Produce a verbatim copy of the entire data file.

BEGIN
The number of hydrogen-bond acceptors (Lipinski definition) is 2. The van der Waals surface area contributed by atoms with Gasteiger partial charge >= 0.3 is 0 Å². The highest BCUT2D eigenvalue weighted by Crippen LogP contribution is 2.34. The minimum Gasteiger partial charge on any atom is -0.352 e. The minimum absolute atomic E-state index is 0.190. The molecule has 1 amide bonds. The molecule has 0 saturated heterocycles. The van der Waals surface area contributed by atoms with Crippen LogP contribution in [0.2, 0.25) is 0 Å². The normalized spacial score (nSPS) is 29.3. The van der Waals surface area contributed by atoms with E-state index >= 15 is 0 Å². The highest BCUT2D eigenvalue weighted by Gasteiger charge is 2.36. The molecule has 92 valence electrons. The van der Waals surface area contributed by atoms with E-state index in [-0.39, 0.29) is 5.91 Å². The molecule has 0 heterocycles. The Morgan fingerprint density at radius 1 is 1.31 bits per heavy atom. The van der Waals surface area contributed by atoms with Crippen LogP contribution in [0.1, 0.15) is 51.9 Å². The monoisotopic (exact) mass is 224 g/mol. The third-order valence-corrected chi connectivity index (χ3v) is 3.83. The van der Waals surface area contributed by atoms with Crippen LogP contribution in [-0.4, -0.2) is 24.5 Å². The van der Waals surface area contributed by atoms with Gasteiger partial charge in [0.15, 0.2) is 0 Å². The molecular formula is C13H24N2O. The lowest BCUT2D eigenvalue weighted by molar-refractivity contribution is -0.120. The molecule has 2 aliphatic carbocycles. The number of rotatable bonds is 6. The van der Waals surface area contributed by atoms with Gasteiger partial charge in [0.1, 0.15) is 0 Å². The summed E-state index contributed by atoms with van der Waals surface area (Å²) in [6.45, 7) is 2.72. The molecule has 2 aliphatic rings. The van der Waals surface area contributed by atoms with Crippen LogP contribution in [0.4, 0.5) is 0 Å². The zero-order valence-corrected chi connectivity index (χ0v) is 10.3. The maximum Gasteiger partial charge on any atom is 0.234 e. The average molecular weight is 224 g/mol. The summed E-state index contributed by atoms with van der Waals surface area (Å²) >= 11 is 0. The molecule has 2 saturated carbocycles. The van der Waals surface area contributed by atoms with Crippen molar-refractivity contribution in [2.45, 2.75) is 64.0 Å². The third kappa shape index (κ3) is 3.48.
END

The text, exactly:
The number of hydrogen-bond acceptors (Lipinski definition) is 2. The van der Waals surface area contributed by atoms with Gasteiger partial charge >= 0.3 is 0 Å². The highest BCUT2D eigenvalue weighted by Crippen LogP contribution is 2.34. The minimum Gasteiger partial charge on any atom is -0.352 e. The minimum absolute atomic E-state index is 0.190. The molecule has 1 amide bonds. The molecule has 0 saturated heterocycles. The van der Waals surface area contributed by atoms with Crippen LogP contribution in [0.2, 0.25) is 0 Å². The normalized spacial score (nSPS) is 29.3. The van der Waals surface area contributed by atoms with E-state index >= 15 is 0 Å². The highest BCUT2D eigenvalue weighted by Gasteiger charge is 2.36. The molecule has 92 valence electrons. The van der Waals surface area contributed by atoms with E-state index in [-0.39, 0.29) is 5.91 Å². The molecule has 0 heterocycles. The Morgan fingerprint density at radius 1 is 1.31 bits per heavy atom. The van der Waals surface area contributed by atoms with Crippen LogP contribution in [0.1, 0.15) is 51.9 Å². The monoisotopic (exact) mass is 224 g/mol. The third-order valence-corrected chi connectivity index (χ3v) is 3.83. The van der Waals surface area contributed by atoms with Crippen LogP contribution in [-0.4, -0.2) is 24.5 Å². The van der Waals surface area contributed by atoms with Gasteiger partial charge in [0.15, 0.2) is 0 Å². The molecular formula is C13H24N2O. The lowest BCUT2D eigenvalue weighted by molar-refractivity contribution is -0.120. The molecule has 2 aliphatic carbocycles. The number of rotatable bonds is 6. The van der Waals surface area contributed by atoms with Gasteiger partial charge in [0.1, 0.15) is 0 Å². The summed E-state index contributed by atoms with van der Waals surface area (Å²) in [6.45, 7) is 2.72. The molecule has 2 aliphatic rings. The van der Waals surface area contributed by atoms with Crippen LogP contribution in [0.4, 0.5) is 0 Å². The zero-order valence-corrected chi connectivity index (χ0v) is 10.3. The maximum Gasteiger partial charge on any atom is 0.234 e. The average molecular weight is 224 g/mol. The summed E-state index contributed by atoms with van der Waals surface area (Å²) >= 11 is 0. The molecule has 2 saturated carbocycles. The van der Waals surface area contributed by atoms with Crippen molar-refractivity contribution in [2.45, 2.75) is 64.0 Å². The third kappa shape index (κ3) is 3.48.